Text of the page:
Hands by Sherwood Anderson Literary Analysis Essay

1154 Words5 Pages
Hannah Gandelman
April.9, 2014
Literary Analysis on Hands by Sherwood Anderson The short story Hands by Sherwood Anderson is one of the twenty-two stories in the book Winesburg, Ohio. This story specifically focuses on the psychological trauma of a teacher after being falsely accused of molesting his male students. This alone brings up the topics of homosexuality and sex, which was considered scandalous at the time it was published in 1919.Although this is true, it did not stop the public from finding this piece of literature as fascinating. In Hands, Anderson’s form of symbolism, narration, and themes are what make this piece modern and unique. Anderson’s use of symbolism to help convey the meaning of the story is what
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Although he was confused about what happened, he was sure of one thing and that was “that the hands must be to blame”(252). Wing perceives his hands as a symbol of his perceived guilt, or a manifestation of his fears. They symbolize critical turning points in his life, good and bad. He makes them the core of his actions and who is, allowing them to take control of his life. By personifying Wing’s hands, Anderson makes the consequences of their actions the focus point of the story.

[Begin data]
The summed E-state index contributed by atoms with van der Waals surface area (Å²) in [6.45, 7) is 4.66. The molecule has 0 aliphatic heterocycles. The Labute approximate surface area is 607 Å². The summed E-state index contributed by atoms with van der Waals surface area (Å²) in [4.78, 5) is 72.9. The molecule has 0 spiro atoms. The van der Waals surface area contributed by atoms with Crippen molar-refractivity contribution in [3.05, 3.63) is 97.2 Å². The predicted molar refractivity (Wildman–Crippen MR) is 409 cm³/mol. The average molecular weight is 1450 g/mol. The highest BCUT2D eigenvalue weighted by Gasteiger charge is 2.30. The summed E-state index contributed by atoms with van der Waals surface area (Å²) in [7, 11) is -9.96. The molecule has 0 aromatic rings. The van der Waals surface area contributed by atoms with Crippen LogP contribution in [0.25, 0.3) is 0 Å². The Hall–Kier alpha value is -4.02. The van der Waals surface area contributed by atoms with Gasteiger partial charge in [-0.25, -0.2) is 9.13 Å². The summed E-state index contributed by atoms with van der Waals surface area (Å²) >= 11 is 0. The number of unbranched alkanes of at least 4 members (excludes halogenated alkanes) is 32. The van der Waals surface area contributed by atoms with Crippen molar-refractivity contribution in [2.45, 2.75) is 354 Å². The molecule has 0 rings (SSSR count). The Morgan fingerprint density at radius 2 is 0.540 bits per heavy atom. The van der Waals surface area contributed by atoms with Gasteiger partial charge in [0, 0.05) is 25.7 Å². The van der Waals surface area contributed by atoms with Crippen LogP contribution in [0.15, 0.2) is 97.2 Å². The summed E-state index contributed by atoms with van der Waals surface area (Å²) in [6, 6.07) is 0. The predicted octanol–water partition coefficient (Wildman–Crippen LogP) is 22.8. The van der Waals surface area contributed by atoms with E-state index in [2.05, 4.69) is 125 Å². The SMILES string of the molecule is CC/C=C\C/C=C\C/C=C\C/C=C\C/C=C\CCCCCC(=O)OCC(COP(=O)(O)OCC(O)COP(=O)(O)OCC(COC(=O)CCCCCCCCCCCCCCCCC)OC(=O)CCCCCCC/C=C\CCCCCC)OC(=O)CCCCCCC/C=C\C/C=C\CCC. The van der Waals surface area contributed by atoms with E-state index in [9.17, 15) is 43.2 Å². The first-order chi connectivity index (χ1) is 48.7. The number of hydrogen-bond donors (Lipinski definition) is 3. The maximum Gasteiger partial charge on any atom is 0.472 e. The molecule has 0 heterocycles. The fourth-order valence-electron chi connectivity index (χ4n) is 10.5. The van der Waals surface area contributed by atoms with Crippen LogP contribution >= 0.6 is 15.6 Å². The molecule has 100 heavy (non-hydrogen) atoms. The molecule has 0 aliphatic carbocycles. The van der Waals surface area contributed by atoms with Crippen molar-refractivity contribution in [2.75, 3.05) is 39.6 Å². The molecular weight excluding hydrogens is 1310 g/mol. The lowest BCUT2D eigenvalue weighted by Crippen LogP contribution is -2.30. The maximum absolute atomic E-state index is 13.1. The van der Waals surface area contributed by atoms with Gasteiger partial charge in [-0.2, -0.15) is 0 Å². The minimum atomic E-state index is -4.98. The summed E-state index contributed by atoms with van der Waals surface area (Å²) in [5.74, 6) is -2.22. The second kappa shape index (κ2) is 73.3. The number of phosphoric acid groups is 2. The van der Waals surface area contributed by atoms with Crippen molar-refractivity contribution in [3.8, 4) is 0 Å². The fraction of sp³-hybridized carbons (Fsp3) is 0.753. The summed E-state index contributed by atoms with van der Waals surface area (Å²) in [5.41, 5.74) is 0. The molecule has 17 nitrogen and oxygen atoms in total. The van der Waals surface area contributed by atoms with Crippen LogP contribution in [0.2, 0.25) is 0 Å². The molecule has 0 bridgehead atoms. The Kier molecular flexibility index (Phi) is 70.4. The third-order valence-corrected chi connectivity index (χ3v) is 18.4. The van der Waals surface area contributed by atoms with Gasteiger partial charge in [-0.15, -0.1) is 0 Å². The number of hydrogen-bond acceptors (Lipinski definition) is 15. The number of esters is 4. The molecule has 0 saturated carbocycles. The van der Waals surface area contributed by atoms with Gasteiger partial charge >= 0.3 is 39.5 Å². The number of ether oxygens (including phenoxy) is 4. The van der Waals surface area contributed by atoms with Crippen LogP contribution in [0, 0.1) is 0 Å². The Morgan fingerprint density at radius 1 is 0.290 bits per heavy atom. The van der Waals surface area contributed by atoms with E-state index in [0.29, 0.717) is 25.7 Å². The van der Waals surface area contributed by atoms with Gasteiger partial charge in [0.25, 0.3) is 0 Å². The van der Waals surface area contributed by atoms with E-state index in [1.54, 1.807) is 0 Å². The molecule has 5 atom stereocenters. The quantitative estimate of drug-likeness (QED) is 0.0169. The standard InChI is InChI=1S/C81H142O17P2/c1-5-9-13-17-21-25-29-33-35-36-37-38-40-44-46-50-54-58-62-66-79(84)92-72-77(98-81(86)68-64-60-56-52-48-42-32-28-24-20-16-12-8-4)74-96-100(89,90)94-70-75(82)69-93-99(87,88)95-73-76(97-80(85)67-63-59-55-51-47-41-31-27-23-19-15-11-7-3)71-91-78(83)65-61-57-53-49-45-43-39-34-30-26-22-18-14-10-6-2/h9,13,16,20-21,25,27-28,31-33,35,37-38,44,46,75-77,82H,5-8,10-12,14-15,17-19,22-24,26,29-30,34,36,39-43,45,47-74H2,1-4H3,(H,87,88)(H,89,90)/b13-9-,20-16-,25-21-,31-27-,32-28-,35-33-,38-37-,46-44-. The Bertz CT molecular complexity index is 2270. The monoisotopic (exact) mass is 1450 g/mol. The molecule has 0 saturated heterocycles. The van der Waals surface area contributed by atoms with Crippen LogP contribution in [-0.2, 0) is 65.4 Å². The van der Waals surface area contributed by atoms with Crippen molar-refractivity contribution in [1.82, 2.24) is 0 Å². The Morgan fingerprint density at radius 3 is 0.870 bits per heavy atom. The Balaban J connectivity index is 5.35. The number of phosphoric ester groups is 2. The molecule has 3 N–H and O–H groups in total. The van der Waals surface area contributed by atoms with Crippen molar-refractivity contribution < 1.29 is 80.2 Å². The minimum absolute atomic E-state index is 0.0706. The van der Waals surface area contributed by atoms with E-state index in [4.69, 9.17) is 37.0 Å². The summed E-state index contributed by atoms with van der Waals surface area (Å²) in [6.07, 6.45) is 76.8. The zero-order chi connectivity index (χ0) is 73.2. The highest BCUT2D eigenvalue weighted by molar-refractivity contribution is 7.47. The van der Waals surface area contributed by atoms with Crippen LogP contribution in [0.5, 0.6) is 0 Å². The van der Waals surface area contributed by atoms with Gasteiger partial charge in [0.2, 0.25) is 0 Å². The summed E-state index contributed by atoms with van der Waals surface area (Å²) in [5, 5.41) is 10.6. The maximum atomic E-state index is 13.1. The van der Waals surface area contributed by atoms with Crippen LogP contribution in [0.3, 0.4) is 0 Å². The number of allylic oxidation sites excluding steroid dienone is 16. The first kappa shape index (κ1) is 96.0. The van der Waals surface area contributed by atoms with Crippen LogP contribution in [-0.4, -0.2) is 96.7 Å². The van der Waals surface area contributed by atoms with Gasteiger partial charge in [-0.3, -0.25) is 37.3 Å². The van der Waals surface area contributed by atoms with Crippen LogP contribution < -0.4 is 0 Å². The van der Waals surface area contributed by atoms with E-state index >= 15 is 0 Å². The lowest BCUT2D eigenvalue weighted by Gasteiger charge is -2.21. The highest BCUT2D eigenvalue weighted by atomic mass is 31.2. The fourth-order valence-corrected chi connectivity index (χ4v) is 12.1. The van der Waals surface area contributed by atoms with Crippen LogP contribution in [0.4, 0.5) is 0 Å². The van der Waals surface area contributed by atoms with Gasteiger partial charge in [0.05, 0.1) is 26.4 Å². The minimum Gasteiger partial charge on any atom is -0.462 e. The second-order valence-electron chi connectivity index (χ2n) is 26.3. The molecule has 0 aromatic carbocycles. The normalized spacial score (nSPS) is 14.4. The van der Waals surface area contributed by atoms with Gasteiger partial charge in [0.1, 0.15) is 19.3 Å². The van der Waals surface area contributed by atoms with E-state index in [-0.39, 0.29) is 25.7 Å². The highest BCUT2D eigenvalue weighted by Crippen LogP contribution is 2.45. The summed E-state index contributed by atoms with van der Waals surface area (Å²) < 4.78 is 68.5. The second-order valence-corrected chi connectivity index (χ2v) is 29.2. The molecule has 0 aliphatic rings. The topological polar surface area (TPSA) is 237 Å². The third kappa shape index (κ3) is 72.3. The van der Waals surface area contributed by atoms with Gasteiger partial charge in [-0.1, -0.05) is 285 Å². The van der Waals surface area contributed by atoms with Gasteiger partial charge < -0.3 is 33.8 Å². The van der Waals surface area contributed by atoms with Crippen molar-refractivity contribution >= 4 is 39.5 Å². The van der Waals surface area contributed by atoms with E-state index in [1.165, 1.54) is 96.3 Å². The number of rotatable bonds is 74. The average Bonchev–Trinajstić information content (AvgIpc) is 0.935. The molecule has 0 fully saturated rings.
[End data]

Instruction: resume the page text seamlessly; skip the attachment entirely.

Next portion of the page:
An important aspect as to why this story was so well written was because of Anderson’s choice of narration. The point of view that Anderson uses in Hands can be identified as third person limited. Third person limited is a method of storytelling in which the narrator knows only the thoughts and feelings of a single character, while other characters are only presented externally. Although it is told in third person, at one point the narrator is speaking directly to the reader, just like its done in the tradition of oral story-telling, this brings the reader into the “creation” of the story. Twice in the story the narrator says that both the teller of the story and the listener, in this case, the reader, have to become poets, “Let us look briefly into the story of hands. Perhaps our talking of them will arouse the poet who will tell the hidden wonder…”(251). In the beginning of the story the narrator
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